Yolk sac endoderm is the major source of serum proteins and lipids and is involved in the regulation of vascular integrity in early chick development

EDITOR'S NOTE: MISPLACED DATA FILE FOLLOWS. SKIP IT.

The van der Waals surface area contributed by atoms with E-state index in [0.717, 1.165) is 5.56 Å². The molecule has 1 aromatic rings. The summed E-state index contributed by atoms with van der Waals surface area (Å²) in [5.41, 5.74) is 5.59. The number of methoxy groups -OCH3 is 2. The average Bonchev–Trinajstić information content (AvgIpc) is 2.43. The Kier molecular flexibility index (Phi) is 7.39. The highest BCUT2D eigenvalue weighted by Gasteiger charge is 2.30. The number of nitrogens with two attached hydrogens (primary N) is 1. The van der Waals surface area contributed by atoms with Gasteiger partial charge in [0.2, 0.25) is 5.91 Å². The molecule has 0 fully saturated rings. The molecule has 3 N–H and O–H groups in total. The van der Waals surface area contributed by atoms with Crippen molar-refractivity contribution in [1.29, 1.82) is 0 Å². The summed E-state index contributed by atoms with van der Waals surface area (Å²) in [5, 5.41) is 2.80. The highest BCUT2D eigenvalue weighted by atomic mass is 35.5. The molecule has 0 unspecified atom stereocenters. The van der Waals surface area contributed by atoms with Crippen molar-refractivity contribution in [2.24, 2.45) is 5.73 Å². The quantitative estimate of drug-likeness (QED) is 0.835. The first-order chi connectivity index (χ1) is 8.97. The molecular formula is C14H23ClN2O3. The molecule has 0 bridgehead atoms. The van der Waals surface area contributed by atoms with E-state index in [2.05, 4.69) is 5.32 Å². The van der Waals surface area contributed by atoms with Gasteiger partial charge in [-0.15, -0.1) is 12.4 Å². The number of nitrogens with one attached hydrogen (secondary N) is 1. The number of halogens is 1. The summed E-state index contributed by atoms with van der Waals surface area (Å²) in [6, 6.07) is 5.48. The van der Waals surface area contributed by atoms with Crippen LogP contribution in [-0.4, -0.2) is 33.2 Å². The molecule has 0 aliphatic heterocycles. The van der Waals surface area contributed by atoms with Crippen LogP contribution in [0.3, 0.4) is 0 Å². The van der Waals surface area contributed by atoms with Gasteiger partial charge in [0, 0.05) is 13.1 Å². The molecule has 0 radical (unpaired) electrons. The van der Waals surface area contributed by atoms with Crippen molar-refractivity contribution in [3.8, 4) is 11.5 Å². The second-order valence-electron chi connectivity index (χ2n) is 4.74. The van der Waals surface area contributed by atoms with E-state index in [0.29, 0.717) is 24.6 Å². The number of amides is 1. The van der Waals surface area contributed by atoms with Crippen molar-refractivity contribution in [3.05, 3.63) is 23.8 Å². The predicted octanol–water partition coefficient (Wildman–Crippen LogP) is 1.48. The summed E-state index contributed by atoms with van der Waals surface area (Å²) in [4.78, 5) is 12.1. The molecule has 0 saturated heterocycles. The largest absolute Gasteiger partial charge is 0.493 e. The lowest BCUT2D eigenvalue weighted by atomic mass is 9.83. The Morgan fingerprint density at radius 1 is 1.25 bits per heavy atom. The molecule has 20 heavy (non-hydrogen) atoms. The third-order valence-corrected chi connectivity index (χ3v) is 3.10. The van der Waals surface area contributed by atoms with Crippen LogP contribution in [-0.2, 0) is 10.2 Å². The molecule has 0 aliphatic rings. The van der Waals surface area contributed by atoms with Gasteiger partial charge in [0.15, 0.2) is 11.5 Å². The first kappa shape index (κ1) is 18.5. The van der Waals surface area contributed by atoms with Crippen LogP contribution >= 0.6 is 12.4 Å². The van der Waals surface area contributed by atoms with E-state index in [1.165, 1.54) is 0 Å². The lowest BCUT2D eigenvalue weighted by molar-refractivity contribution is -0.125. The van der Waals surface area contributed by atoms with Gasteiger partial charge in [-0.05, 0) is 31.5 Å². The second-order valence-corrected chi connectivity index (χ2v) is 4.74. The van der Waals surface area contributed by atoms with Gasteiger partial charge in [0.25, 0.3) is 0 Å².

An important function of the vascular system is nutrient delivery. In adult animals, this is mediated through a close contact of the mesoderm-derived vasculature with the endoderm-derived enterocytes and hepatocytes. During embryonic development, the yolk sac (YS) endoderm has been suggested to play a similar role. Physiological and molecular nature of the contact between the YS endoderm and the vasculature is not well-understood. To understand roles of the YS endoderm in early development, we used the avian model and carried out a gene expression profiling analysis of isolated area vasculosa YS endoderm tissues from embryonic day 2–4 chick embryos, covering the first 48 hr of postcirculation development. Genes involved in lipid metabolism are highly enriched, indicating an active modification of lipid components during their transfer from the yolk to the circulatory system. We also uncovered genes encoding major serum proteins and key regulators of vascular integrity. In particular, PTGDS, an enzyme controlling the last step of prostaglandin D2 production, shows high expression in the YS endoderm. Experimental introduction of prostaglandin D2 into embryonic circulation led to intraembryonic vessel rupture. These data suggest that the YS endoderm is the major, if not exclusive, source of lipid and protein constituents of the early embryonic serum and plays an important role in the regulation of vascular integrity in developing embryo. Developmental Dynamics 240:2002–2010, 2011. © 2011 Wiley-Liss, Inc.